Article

Early exercise testing following percutaneous transluminal coronary angioplasty

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Abstract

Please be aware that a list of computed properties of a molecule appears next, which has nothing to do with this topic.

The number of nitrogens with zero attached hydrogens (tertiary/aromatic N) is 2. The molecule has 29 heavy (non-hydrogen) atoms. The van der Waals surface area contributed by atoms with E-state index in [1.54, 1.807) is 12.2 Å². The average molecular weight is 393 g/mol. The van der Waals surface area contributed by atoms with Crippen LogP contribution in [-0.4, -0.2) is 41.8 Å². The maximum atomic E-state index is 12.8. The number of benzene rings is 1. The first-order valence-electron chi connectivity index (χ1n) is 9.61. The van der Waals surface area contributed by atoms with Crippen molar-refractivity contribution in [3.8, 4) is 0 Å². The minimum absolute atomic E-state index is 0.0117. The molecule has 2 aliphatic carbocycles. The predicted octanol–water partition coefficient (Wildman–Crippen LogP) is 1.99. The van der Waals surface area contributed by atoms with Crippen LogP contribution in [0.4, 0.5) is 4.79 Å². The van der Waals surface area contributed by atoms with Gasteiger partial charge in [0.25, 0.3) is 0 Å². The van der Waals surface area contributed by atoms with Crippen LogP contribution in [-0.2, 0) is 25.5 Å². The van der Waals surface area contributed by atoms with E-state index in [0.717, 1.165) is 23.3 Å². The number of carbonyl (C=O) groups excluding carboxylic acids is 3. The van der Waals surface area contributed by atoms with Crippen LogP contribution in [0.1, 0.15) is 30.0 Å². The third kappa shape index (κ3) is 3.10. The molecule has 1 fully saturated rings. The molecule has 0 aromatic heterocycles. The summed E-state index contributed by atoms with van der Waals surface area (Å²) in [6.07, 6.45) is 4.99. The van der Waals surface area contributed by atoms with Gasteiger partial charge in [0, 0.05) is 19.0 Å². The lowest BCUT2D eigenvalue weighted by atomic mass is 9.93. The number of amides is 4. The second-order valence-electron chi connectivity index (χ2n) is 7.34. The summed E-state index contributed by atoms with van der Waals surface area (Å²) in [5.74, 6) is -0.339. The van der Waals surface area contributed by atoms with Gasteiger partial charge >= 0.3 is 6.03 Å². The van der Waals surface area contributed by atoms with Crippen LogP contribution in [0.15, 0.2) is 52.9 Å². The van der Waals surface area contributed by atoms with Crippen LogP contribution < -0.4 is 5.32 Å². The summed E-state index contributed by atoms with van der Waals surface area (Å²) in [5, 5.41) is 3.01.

The value of early symptom-limited stress electrocardiography following percutaneous transluminal coronary angioplasty in assessing late outcome was evaluated in 218 patients. All subjects were tested using the Bruce or Sheffield Protocols, 2.5 ± 1.3 days after percutaneous transluminal coronary angioplasty. Repeat coronary angiography was performed after percutaneous transluminal coronary angioplasty because of symptoms (58%) or as routine follow-up (42%). Stress electrocardiography results were compared to coronary angiography. The sensitivity and specificity were 35.3% and 52.6%, respectively. The positive and negative predictive values were 39.6% and 48.0%. Two acute myocardial infarctions and one coronary angiographic-proven restenosis occurred within hours of the stress electrocardiogram in three patients (1.4%). It is concluded that symptom-limited stress testing immediately following percutaneous transluminal coronary angioplasty has no prognostic value and may carry increased risk for immediate negative coronary events.


 

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